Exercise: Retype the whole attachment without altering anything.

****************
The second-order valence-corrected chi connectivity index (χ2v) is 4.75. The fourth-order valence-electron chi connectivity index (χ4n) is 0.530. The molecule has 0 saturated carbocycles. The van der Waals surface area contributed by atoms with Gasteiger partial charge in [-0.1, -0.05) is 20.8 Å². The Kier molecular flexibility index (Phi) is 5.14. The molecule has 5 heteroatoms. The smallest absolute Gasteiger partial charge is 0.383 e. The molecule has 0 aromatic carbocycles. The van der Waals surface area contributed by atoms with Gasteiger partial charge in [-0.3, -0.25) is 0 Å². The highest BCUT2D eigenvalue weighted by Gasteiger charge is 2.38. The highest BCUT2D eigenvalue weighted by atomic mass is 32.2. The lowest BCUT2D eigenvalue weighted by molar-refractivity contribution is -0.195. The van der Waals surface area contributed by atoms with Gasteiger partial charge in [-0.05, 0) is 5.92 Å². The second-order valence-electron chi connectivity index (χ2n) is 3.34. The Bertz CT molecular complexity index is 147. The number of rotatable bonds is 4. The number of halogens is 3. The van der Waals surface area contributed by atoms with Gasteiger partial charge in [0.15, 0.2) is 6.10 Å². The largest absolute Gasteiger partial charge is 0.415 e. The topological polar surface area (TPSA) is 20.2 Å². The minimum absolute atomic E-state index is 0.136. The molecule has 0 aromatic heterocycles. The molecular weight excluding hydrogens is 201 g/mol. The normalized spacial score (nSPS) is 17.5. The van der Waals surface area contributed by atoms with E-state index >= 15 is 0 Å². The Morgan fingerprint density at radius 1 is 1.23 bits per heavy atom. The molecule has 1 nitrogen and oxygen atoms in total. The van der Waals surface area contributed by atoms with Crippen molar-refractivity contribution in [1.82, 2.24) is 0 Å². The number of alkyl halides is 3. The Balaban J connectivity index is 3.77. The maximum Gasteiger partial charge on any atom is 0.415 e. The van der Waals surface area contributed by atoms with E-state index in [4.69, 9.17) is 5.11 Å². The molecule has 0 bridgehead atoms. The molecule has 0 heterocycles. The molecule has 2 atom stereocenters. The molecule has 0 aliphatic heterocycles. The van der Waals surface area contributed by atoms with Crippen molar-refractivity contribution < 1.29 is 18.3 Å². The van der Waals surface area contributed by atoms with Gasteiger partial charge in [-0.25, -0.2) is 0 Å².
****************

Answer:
The second-order valence-corrected chi connectivity index (χ2v) is 4.75. The fourth-order valence-electron chi connectivity index (χ4n) is 0.530. The molecule has 0 saturated carbocycles. The van der Waals surface area contributed by atoms with Gasteiger partial charge in [-0.1, -0.05) is 20.8 Å². The Kier molecular flexibility index (Phi) is 5.14. The molecule has 5 heteroatoms. The smallest absolute Gasteiger partial charge is 0.383 e. The molecule has 0 aromatic carbocycles. The van der Waals surface area contributed by atoms with Gasteiger partial charge in [-0.3, -0.25) is 0 Å². The highest BCUT2D eigenvalue weighted by Gasteiger charge is 2.38. The highest BCUT2D eigenvalue weighted by atomic mass is 32.2. The lowest BCUT2D eigenvalue weighted by molar-refractivity contribution is -0.195. The van der Waals surface area contributed by atoms with Gasteiger partial charge in [-0.05, 0) is 5.92 Å². The second-order valence-electron chi connectivity index (χ2n) is 3.34. The Bertz CT molecular complexity index is 147. The number of rotatable bonds is 4. The number of halogens is 3. The van der Waals surface area contributed by atoms with Gasteiger partial charge in [0.15, 0.2) is 6.10 Å². The largest absolute Gasteiger partial charge is 0.415 e. The topological polar surface area (TPSA) is 20.2 Å². The minimum absolute atomic E-state index is 0.136. The molecule has 0 aromatic heterocycles. The molecular weight excluding hydrogens is 201 g/mol. The normalized spacial score (nSPS) is 17.5. The van der Waals surface area contributed by atoms with E-state index >= 15 is 0 Å². The Morgan fingerprint density at radius 1 is 1.23 bits per heavy atom. The molecule has 1 nitrogen and oxygen atoms in total. The van der Waals surface area contributed by atoms with Crippen molar-refractivity contribution in [1.82, 2.24) is 0 Å². The number of alkyl halides is 3. The Balaban J connectivity index is 3.77. The maximum Gasteiger partial charge on any atom is 0.415 e. The van der Waals surface area contributed by atoms with E-state index in [4.69, 9.17) is 5.11 Å². The molecule has 0 bridgehead atoms. The molecule has 0 heterocycles. The molecule has 2 atom stereocenters. The molecule has 0 aliphatic heterocycles. The van der Waals surface area contributed by atoms with Crippen molar-refractivity contribution < 1.29 is 18.3 Å². The van der Waals surface area contributed by atoms with Gasteiger partial charge in [-0.25, -0.2) is 0 Å².